The aim of this study was to investigate the factors associated with weight gain by psychiatric inpatients in short-term treatment.Methods
A total of 378 medical records were reviewed, and sociodemographic, clinical, and baseline biochemical data from 221 psychiatric inpatients were analyzed.Results
Evaluation of baseline characteristics indicated that the following were significant predictors of weight gain: Axis I diagnosis, treatment with second-generation antipsychotics and mood stabilizers, length of stay, admission body weight, low-density lipoprotein value, triglyceride level, and triglyceride/high-density lipoprotein ratio. Multiple linear regression analysis showed that the independent predictors of weight gain were length of stay and taking both a second-generation antipsychotic and a mood stabilizer. The triglyceride/high-density lipoprotein ratio was an influencing factor inversely associated with weight gain (P = 0.063).Discussion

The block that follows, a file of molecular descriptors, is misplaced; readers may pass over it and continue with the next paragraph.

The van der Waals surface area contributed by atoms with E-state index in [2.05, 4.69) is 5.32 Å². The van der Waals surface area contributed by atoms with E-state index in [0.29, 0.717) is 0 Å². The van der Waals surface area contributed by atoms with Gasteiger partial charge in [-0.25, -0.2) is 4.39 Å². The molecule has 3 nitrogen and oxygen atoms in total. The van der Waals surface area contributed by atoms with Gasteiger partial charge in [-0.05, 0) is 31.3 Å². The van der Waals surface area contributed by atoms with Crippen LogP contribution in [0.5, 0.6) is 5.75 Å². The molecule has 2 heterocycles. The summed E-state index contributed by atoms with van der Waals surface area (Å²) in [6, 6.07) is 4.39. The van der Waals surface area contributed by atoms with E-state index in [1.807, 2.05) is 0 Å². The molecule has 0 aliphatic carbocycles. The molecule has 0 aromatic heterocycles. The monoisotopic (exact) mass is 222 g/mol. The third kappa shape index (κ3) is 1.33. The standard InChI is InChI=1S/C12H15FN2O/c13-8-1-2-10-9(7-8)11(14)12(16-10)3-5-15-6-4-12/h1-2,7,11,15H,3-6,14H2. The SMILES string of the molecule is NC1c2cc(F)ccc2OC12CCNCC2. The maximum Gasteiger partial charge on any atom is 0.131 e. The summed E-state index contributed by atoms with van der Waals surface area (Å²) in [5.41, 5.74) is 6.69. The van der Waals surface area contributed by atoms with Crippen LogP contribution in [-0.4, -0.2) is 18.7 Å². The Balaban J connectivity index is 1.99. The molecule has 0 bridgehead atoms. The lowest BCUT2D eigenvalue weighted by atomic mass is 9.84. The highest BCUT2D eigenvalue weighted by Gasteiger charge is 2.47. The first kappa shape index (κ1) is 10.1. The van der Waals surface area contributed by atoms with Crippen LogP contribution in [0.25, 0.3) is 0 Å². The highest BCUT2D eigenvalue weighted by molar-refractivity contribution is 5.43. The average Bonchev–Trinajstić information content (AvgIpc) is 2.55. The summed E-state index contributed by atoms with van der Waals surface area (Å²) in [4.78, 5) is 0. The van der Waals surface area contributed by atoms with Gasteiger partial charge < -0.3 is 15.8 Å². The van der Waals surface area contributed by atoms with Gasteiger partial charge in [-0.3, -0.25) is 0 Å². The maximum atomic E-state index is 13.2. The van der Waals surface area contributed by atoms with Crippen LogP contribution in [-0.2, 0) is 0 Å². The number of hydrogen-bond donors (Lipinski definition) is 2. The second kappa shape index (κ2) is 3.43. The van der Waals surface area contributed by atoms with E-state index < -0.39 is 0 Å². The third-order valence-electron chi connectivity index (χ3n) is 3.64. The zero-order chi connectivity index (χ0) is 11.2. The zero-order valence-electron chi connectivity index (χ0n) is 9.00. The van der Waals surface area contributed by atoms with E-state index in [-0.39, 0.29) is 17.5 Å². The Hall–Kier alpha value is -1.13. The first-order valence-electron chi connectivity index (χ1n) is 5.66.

Length of hospitalization and polypharmacy strongly predicted weight gain among psychiatric inpatients receiving short-term treatment.